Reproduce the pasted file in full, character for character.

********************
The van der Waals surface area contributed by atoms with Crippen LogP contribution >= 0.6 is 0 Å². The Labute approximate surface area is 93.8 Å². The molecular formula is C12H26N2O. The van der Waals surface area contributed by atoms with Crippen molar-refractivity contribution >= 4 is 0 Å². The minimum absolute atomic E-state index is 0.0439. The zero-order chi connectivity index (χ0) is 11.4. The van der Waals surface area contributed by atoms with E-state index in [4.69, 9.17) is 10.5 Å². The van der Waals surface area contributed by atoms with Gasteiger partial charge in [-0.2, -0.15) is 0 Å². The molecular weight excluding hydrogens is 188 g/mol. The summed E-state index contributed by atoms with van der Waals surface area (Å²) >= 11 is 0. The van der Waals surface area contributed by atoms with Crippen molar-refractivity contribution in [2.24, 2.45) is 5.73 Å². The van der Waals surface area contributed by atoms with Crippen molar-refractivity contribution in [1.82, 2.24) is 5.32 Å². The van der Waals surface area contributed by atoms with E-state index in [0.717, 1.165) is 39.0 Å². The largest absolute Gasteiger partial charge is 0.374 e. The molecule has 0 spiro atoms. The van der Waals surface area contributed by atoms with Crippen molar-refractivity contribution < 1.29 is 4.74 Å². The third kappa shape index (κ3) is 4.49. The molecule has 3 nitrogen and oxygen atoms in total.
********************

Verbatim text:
The van der Waals surface area contributed by atoms with Crippen LogP contribution >= 0.6 is 0 Å². The Labute approximate surface area is 93.8 Å². The molecular formula is C12H26N2O. The van der Waals surface area contributed by atoms with Crippen molar-refractivity contribution >= 4 is 0 Å². The minimum absolute atomic E-state index is 0.0439. The zero-order chi connectivity index (χ0) is 11.4. The van der Waals surface area contributed by atoms with E-state index in [4.69, 9.17) is 10.5 Å². The van der Waals surface area contributed by atoms with Gasteiger partial charge in [-0.2, -0.15) is 0 Å². The molecular weight excluding hydrogens is 188 g/mol. The summed E-state index contributed by atoms with van der Waals surface area (Å²) >= 11 is 0. The van der Waals surface area contributed by atoms with Crippen molar-refractivity contribution in [2.24, 2.45) is 5.73 Å². The van der Waals surface area contributed by atoms with Crippen molar-refractivity contribution in [1.82, 2.24) is 5.32 Å². The van der Waals surface area contributed by atoms with E-state index in [0.717, 1.165) is 39.0 Å². The largest absolute Gasteiger partial charge is 0.374 e. The molecule has 0 spiro atoms. The van der Waals surface area contributed by atoms with Crippen molar-refractivity contribution < 1.29 is 4.74 Å². The third kappa shape index (κ3) is 4.49. The molecule has 3 nitrogen and oxygen atoms in total.